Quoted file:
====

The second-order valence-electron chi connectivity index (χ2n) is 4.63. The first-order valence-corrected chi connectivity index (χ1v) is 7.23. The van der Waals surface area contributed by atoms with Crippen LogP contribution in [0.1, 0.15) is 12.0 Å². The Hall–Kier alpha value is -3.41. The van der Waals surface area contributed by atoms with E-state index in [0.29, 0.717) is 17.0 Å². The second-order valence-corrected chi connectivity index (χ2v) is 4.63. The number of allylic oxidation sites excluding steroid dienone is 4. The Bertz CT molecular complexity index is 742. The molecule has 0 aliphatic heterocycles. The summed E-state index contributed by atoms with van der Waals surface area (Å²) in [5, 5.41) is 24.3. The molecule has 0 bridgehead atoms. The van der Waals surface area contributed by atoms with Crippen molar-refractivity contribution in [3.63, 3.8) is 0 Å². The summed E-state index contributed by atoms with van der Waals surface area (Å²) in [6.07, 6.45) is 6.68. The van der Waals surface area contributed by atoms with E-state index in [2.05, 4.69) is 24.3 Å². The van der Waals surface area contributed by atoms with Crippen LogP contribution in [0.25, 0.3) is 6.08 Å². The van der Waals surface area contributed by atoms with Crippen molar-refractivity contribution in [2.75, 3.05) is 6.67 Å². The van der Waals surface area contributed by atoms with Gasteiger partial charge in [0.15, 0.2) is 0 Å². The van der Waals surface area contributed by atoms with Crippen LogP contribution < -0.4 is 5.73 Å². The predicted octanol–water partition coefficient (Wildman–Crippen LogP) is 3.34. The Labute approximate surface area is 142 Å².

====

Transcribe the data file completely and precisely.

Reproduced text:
The second-order valence-electron chi connectivity index (χ2n) is 4.63. The first-order valence-corrected chi connectivity index (χ1v) is 7.23. The van der Waals surface area contributed by atoms with Crippen LogP contribution in [0.1, 0.15) is 12.0 Å². The Hall–Kier alpha value is -3.41. The van der Waals surface area contributed by atoms with E-state index in [0.29, 0.717) is 17.0 Å². The second-order valence-corrected chi connectivity index (χ2v) is 4.63. The number of allylic oxidation sites excluding steroid dienone is 4. The Bertz CT molecular complexity index is 742. The molecule has 0 aliphatic heterocycles. The summed E-state index contributed by atoms with van der Waals surface area (Å²) in [5, 5.41) is 24.3. The molecule has 0 bridgehead atoms. The van der Waals surface area contributed by atoms with Crippen molar-refractivity contribution in [3.63, 3.8) is 0 Å². The summed E-state index contributed by atoms with van der Waals surface area (Å²) in [6.07, 6.45) is 6.68. The van der Waals surface area contributed by atoms with E-state index in [2.05, 4.69) is 24.3 Å². The van der Waals surface area contributed by atoms with Crippen LogP contribution in [0.25, 0.3) is 6.08 Å². The van der Waals surface area contributed by atoms with Crippen molar-refractivity contribution in [2.75, 3.05) is 6.67 Å². The van der Waals surface area contributed by atoms with Gasteiger partial charge in [0.15, 0.2) is 0 Å². The van der Waals surface area contributed by atoms with Crippen LogP contribution < -0.4 is 5.73 Å². The predicted octanol–water partition coefficient (Wildman–Crippen LogP) is 3.34. The Labute approximate surface area is 142 Å².